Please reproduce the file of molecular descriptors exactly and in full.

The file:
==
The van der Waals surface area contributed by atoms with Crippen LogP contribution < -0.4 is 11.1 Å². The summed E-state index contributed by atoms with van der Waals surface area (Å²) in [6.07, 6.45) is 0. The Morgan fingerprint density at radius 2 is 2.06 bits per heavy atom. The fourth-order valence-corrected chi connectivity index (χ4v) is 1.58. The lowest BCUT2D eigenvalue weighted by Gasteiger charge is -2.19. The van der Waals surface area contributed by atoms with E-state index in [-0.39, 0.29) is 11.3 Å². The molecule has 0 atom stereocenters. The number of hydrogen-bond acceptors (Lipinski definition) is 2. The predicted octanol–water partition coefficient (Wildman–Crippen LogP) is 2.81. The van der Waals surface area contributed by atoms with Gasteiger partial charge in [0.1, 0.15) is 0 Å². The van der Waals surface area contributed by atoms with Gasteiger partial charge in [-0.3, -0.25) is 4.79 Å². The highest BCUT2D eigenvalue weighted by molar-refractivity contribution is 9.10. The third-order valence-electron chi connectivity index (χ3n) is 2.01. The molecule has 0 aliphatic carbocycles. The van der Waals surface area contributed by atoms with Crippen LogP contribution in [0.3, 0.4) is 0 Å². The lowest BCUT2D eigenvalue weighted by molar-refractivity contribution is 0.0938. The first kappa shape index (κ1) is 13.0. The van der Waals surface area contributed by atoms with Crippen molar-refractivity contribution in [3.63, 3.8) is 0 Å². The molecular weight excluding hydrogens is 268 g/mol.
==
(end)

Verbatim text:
The van der Waals surface area contributed by atoms with Crippen LogP contribution < -0.4 is 11.1 Å². The summed E-state index contributed by atoms with van der Waals surface area (Å²) in [6.07, 6.45) is 0. The Morgan fingerprint density at radius 2 is 2.06 bits per heavy atom. The fourth-order valence-corrected chi connectivity index (χ4v) is 1.58. The lowest BCUT2D eigenvalue weighted by Gasteiger charge is -2.19. The van der Waals surface area contributed by atoms with E-state index in [-0.39, 0.29) is 11.3 Å². The molecule has 0 atom stereocenters. The number of hydrogen-bond acceptors (Lipinski definition) is 2. The predicted octanol–water partition coefficient (Wildman–Crippen LogP) is 2.81. The van der Waals surface area contributed by atoms with Gasteiger partial charge in [0.1, 0.15) is 0 Å². The van der Waals surface area contributed by atoms with Gasteiger partial charge in [-0.3, -0.25) is 4.79 Å². The highest BCUT2D eigenvalue weighted by molar-refractivity contribution is 9.10. The third-order valence-electron chi connectivity index (χ3n) is 2.01. The molecule has 0 aliphatic carbocycles. The van der Waals surface area contributed by atoms with Crippen LogP contribution in [0.3, 0.4) is 0 Å². The lowest BCUT2D eigenvalue weighted by molar-refractivity contribution is 0.0938. The first kappa shape index (κ1) is 13.0. The van der Waals surface area contributed by atoms with Crippen molar-refractivity contribution in [3.63, 3.8) is 0 Å². The molecular weight excluding hydrogens is 268 g/mol.